Used furniture helped keep down the $300,000 cost of renovated offices for the Cuyahoga County executive and council, while high costs for electrical installations helped drive up the cost of the new council chambers to almost $1 million.
This winter, a tipster suggested I look at the cost of county executive Ed FitzGerald’s new office, to see if he was being frugal in the face of the county's budget shortage. It took about two months to get a full accounting of the renovations (some of which were ongoing) from FitzGerald’s staff, but they seem proud of the end result.
The county commissioners budgeted about $200,000 for fourth floor renovations before they left office, FitzGerald spokesman John Kohlstrand told me. FitzGerald’s administration added about $89,000 in spending in January, including $16,000 for carpeting to cover 60-year-old floor tile and $18,000 to improve a new meeting room that will be used for press conferences and some council committee hearings.
“We have attempted to be very modest in our overall approach to creating our office space on the 4th Floor,” wrote Kohlstrand in an e-mail. “The layout does not really lend itself to the requirements identified for the new government, but we have tried to make the most of it on a shoestring budget.”
Nearly all the new offices were furnished with all used furniture, including FitzGerald’s office, according to Kohlstrand. (FitzGerald is reportedly using Jim Rokakis’ old desk.) “At this point, the only new furniture expense was $5,572 to purchase 63 portable chairs for the multipurpose room," Kohlstrand wrote. The administration also spent about $50,000 for office equipment and fixtures.
To judge the renovations’ cost, I ran the expenses past Martin Zanotti, one of the main leaders of the movement to create the new government. Zanotti has overseen construction budgets as the former mayor of Parma Heights and CEO of Republic Alternative Technologies.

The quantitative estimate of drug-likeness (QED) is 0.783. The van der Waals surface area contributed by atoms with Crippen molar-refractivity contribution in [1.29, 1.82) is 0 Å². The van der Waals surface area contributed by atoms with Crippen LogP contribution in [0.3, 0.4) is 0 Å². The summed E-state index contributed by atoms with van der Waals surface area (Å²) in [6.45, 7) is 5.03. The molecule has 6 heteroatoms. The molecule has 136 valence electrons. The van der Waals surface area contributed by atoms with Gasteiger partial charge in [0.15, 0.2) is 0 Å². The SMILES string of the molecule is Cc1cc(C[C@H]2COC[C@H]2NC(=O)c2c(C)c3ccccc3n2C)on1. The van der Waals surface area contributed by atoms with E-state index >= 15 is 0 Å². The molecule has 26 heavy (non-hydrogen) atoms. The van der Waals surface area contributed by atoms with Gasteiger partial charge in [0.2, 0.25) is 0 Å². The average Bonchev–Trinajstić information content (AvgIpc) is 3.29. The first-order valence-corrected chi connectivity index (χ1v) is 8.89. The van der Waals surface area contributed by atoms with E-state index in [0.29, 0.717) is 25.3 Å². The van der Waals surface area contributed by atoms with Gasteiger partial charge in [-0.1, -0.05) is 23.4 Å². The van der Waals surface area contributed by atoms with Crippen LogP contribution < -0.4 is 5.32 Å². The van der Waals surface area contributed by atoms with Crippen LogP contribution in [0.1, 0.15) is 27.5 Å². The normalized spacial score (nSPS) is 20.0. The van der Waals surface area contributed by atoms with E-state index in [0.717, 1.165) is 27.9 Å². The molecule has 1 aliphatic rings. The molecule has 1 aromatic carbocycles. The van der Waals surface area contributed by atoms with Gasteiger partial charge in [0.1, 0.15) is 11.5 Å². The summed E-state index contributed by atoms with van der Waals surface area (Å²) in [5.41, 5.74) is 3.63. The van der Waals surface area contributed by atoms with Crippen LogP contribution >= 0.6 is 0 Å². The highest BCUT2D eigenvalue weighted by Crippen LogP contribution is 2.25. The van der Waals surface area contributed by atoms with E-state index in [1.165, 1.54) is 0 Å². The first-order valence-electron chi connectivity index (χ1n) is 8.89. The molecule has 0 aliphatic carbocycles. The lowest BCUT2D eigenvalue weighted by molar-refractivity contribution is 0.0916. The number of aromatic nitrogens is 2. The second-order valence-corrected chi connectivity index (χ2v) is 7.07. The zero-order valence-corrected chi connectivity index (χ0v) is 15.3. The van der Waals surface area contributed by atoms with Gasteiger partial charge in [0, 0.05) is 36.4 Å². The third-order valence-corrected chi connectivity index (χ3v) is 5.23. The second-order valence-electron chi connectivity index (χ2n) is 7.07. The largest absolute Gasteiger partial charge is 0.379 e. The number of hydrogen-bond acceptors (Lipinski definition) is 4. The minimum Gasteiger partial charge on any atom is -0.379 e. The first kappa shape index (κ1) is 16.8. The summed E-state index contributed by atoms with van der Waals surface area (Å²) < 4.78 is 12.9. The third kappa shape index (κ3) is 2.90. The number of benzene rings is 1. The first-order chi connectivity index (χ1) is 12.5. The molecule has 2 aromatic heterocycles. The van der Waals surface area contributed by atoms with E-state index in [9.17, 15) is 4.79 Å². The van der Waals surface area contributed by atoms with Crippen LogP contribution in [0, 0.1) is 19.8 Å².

“With their critical eye on the juvenile justice center, they held themselves to the same threshold,” Zanotti says of FitzGerald and his staff. “It’s a very proper tone to set,” Zanotti says.
Shrewd, too: Re-using old county furniture highlights the contrast between FitzGerald and the juvenile court judges’ infamous $23,000 conference table.
The charter created an 11-member council but left the old government and the transition team with the task of figuring out where the council would meet. Last summer, the transition group chose to renovate the old Justice Center auditorium. The less expensive alternative, renovating the commissioners’ old chambers, would have created only half as many seats for the public. And it might not have lasted as long, since the county administration building may be torn down in the future, if the new Medical Mart and convention center project succeeds and needs to expand. The Justice Center isn’t going anywhere.
Preliminary estimates priced the cost of the new chamber at $888,000. The commissioners budgeted $680,000 in August. Instead, the final cost of the council chambers came in at $980,000, including $272,000 for electrical work.
The electrical expense “struck me as being a high price, though God knows what they ran into,” Zanotti says. “Nothing else seemed grossly out of line to me. It was a reasonable amount.”
Still, to the layman, nearly a million dollars may sound like a lot of money to spend on a single room. It makes somewhat more sense if you saw the auditorium before and after. When I visited last year for a sheriff’s auction, it looked looked exactly like what it was: the end-of-the-line room where a hard-luck county’s tax-foreclosed properties were sold for cheap. It was ugly and cramped, with low ceilings and an awkward layout facing a more awkward stage. Now it’s bright, spacious, equipped with modern communications, a place for a new start, not a space people want to flee. I don’t think the council had anything to do with outfitting the council chamber; it was ready for them when they were sworn in Jan. 3.
The cost of both renovations was paid out of a $7 million transition fund the commissioners authorized. About half of the fund went to the cost of holding the Sept. and Nov. 2010 elections to choose the executive and council. Kohlstrand says about $1.37 million is left for other priorities, including the potential cost of ethics training for county employees.